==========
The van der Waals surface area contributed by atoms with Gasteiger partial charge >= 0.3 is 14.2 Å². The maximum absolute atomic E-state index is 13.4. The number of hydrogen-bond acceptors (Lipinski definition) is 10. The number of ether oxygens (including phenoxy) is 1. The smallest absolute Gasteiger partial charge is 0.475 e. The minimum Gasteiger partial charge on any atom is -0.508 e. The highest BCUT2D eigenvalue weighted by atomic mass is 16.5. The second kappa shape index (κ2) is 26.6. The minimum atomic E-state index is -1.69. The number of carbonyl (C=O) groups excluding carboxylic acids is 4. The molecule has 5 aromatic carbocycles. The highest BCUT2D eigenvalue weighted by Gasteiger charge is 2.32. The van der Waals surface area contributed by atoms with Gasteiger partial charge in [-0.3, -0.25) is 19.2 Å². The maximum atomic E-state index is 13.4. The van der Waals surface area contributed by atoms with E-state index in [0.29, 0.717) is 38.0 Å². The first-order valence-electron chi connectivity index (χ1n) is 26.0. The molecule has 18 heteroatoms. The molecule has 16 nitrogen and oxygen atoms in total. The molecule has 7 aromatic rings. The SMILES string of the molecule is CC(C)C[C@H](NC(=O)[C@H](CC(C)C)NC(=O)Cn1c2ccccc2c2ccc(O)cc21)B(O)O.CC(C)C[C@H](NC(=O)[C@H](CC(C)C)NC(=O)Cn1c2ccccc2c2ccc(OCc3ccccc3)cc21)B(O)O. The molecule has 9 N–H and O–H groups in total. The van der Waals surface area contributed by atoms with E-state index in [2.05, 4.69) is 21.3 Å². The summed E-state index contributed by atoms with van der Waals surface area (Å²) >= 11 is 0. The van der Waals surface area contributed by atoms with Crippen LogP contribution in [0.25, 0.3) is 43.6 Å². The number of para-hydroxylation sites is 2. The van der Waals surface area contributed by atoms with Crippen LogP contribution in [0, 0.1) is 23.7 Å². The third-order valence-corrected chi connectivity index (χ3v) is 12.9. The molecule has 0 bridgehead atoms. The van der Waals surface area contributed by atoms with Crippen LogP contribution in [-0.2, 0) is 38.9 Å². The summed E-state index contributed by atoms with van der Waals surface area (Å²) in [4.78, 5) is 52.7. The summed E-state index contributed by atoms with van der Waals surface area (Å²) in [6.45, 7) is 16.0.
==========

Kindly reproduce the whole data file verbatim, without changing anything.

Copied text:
The van der Waals surface area contributed by atoms with Gasteiger partial charge >= 0.3 is 14.2 Å². The maximum absolute atomic E-state index is 13.4. The number of hydrogen-bond acceptors (Lipinski definition) is 10. The number of ether oxygens (including phenoxy) is 1. The smallest absolute Gasteiger partial charge is 0.475 e. The minimum Gasteiger partial charge on any atom is -0.508 e. The highest BCUT2D eigenvalue weighted by atomic mass is 16.5. The second kappa shape index (κ2) is 26.6. The minimum atomic E-state index is -1.69. The number of carbonyl (C=O) groups excluding carboxylic acids is 4. The molecule has 5 aromatic carbocycles. The highest BCUT2D eigenvalue weighted by Gasteiger charge is 2.32. The van der Waals surface area contributed by atoms with Gasteiger partial charge in [-0.3, -0.25) is 19.2 Å². The maximum atomic E-state index is 13.4. The van der Waals surface area contributed by atoms with E-state index in [0.29, 0.717) is 38.0 Å². The first-order valence-electron chi connectivity index (χ1n) is 26.0. The molecule has 18 heteroatoms. The molecule has 16 nitrogen and oxygen atoms in total. The molecule has 7 aromatic rings. The SMILES string of the molecule is CC(C)C[C@H](NC(=O)[C@H](CC(C)C)NC(=O)Cn1c2ccccc2c2ccc(O)cc21)B(O)O.CC(C)C[C@H](NC(=O)[C@H](CC(C)C)NC(=O)Cn1c2ccccc2c2ccc(OCc3ccccc3)cc21)B(O)O. The molecule has 9 N–H and O–H groups in total. The van der Waals surface area contributed by atoms with E-state index in [2.05, 4.69) is 21.3 Å². The summed E-state index contributed by atoms with van der Waals surface area (Å²) >= 11 is 0. The van der Waals surface area contributed by atoms with Crippen LogP contribution in [0.25, 0.3) is 43.6 Å². The number of para-hydroxylation sites is 2. The van der Waals surface area contributed by atoms with Crippen LogP contribution in [0, 0.1) is 23.7 Å². The third-order valence-corrected chi connectivity index (χ3v) is 12.9. The molecule has 0 bridgehead atoms. The van der Waals surface area contributed by atoms with Crippen LogP contribution in [-0.2, 0) is 38.9 Å². The summed E-state index contributed by atoms with van der Waals surface area (Å²) in [4.78, 5) is 52.7. The summed E-state index contributed by atoms with van der Waals surface area (Å²) in [6.45, 7) is 16.0.